Finding it Hard To Fit In: The World of Today’s Midlife Singles

bw-pegs As Generation-X-ers and some of us younger Baby Boomers now share the real estate commonly called “midlife,” the traditional notions about being single seem to have changed significantly since our 20’s. In 2014, The Bureau of Labor Statistics reported that “single people now outnumbered married people.” The world of dating and the seemingly impossible task of finding love has become a terrifying job of navigating in a digital jungle. Twenty or thirty-somethings are definitely comfortable socializing online, “liking,” texting and typing many of their interactions. For some of us who started dating before the Internet, besides causing big headaches, these cyber searches and digital connections can feel like unnatural ways to begin a relationship.

Online dating sites do offer a perceived level of filtering until friends start retelling online dating horror stories. Some prefer online dating to having friends or family set them up because they feel they can better discern for themselves who is suitable company for a first date. This may be the biggest difference between dating at mid-life and dating at 20 or 30: Discernment. It’s not that we don’t want to date and have fun. It’s just we, mid-lifers, tend to be a little more selective about how and with whom we spend our time. Often, binge-watching with a bottle of Pinot Grigio wins out with me.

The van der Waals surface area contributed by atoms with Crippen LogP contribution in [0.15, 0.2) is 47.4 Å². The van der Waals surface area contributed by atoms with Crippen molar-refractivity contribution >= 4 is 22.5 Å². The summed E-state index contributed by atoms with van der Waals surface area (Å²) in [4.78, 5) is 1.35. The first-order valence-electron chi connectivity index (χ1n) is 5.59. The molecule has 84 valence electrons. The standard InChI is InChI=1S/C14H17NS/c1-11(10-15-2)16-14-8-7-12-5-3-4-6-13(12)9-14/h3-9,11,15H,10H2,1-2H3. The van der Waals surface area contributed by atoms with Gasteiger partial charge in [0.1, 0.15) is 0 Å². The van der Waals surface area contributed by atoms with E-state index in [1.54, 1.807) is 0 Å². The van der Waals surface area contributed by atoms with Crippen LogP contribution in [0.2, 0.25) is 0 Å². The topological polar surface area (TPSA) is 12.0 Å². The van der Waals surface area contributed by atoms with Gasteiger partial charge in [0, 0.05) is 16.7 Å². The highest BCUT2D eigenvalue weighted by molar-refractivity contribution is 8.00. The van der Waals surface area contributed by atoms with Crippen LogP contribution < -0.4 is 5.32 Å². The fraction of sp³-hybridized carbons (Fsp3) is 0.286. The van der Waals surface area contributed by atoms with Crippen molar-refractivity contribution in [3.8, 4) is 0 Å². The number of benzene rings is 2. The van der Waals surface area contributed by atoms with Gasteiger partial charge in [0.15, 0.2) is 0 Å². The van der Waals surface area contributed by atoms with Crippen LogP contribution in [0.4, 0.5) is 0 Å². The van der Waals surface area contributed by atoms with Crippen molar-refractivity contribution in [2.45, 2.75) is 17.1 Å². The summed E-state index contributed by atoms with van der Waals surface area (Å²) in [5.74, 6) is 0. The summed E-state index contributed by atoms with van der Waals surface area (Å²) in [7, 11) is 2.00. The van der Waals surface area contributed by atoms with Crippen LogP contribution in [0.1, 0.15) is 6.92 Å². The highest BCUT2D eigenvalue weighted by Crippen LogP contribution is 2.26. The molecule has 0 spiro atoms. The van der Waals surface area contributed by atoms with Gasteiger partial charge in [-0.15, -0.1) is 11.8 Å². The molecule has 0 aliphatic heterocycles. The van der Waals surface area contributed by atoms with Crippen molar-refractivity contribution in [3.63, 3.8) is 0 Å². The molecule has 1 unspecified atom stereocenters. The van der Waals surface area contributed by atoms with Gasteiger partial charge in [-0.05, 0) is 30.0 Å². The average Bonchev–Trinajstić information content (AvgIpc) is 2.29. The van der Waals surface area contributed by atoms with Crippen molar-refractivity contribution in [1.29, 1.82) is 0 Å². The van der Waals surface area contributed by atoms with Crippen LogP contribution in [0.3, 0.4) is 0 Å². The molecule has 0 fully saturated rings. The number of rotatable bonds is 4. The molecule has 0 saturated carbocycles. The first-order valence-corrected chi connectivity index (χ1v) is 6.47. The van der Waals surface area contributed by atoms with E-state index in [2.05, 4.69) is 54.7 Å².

One alternative is organized events where people actually go to a venue to meet up with other singles. These events are usually organized for singles of specific age groups, which generally makes people feel more welcome. This is one reason I developed Introductions by Diana (IBD), which caters specifically to discerning Boston area singles age 45 and up. One of IBD’s offerings is Dating Over Dinner events, where singles head out on the town for an elegant evening with like-minded people. Diana, the hostess of the events, properly introduces everyone at the event. It’s a new take on a more traditional way of meeting people.

The unique format of IBD may just be the new modern tradition: a way to meet singles in real life, one on one and in person. For Generation X and Baby Boomers tired of today’s digital options, Dating Over Dinner and other IBD events and outings have a more desirous appeal. We’ll see if it sticks with the younger generations as they start to look up from their screens for new alternatives.

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